This isn’t a program that’s been specifically designed for Gmail, like Kiwi or Mimestream, but it’s an excellent, all-round program that will capably handle your Gmail inbox and any of the other inboxes you want to plug into it. It’s available for Windows and macOS, and it’s free for personal use for up to two email accounts.

You’ve got options covering everything from encryption, to the colour scheme of the interface, to whether or not you want emails synced for offline access (handy if you know you’re going to be travelling). Getting your Gmail account connected is really straightforward, too, and only takes a few seconds.

Key Gmail features from the web interface are carried over, including the option to snooze emails and bring back messages that you’ve just sent, plus support for labels (which are called tags inside the eM Client interface) — and you can integrate the app with your calendars and contacts as well if you need to.

  • Download eM Client for Windows or macOS. There’s a free version, a $US59.95 Pro version, and a $US250 Business Pro option, both one-time payments.

4) WunderMail

Screenshot: WunderMail
Screenshot: WunderMail

WunderMail interfaces tightly with Gmail to bring you just about everything that’s available on the web into the desktop client, including the labels that you’ve set up and the categories that Google’s algorithms automatically sort your messages into. It’s nicely designed and speedy in use, but only available for Windows right now.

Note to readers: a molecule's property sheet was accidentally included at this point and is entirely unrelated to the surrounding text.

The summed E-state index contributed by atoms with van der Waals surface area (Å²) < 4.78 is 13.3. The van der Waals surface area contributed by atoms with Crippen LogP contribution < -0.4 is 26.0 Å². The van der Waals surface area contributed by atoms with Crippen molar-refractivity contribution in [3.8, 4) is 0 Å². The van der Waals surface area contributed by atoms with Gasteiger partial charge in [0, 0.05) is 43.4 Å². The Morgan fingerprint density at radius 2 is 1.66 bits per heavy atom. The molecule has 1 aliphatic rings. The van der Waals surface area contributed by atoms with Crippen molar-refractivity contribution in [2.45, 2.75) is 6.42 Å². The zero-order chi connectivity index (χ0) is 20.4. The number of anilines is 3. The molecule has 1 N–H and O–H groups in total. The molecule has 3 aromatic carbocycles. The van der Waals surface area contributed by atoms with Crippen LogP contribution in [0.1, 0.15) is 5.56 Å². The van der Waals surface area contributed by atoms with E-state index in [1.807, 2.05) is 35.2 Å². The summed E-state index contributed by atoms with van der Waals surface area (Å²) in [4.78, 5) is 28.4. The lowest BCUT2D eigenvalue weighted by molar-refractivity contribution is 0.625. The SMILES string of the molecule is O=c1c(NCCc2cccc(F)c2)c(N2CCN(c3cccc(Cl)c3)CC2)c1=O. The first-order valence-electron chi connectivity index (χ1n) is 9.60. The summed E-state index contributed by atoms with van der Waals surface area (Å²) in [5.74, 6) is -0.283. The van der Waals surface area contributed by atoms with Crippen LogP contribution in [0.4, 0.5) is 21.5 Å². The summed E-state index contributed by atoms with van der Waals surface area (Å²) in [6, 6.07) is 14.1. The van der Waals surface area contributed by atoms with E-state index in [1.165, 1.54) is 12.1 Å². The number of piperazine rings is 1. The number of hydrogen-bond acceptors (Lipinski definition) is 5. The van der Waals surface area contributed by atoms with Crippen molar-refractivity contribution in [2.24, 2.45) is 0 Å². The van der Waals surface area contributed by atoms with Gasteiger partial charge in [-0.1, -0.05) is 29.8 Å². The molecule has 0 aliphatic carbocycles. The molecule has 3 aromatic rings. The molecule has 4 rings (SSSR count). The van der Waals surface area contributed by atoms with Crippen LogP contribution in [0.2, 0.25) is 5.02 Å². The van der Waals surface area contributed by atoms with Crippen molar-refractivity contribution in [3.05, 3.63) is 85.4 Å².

The interface that WunderMail uses manages to be both straightforward to use and stuffed with functionality: Getting messages starred or archived only takes a single click, for example, while quick actions via swipes are supported too — meaning you can power through your inbox even faster if you’re using a touchscreen laptop or tablet.

You’re able to customise the look of the desktop client in a variety of ways, and there’s a dark mode available too. You’re also able to see an unread email count on the Windows taskbar if you like — perhaps one advantage over using the web interface. The program is supported by ads, though you can pay a yearly subscription to remove them.

5) Mailbird

Screenshot: Mailbird
Screenshot: Mailbird

Mailbird is a bit more of a conventional email client, but it works very well with Gmail accounts. Your labels get pulled in as folders inside Mailbird, there’s support for the same keyboard shortcuts as Gmail on the web, and email threads can be read as conversations, so you’re able to keep up with everything that’s happening.

The idea behind Mailbird is that it makes emailing as simple and as quick as possible so you can spend your time on something more important. All the key features you need, from composing to searching, are easily accessible, and it won’t take you long at all to learn how the software works and how to make best use of it.

It’s worth noting the sheer number of customisation options here as well, from the colours and the backgrounds of the interface, to how the reading pane is displayed and when notifications are permitted to be displayed. You do have to pay to use of Mailbird, but you’re able to try it out for free first to see if it’s useful.

All prices listed are USD and will be charged accordingly by your bank.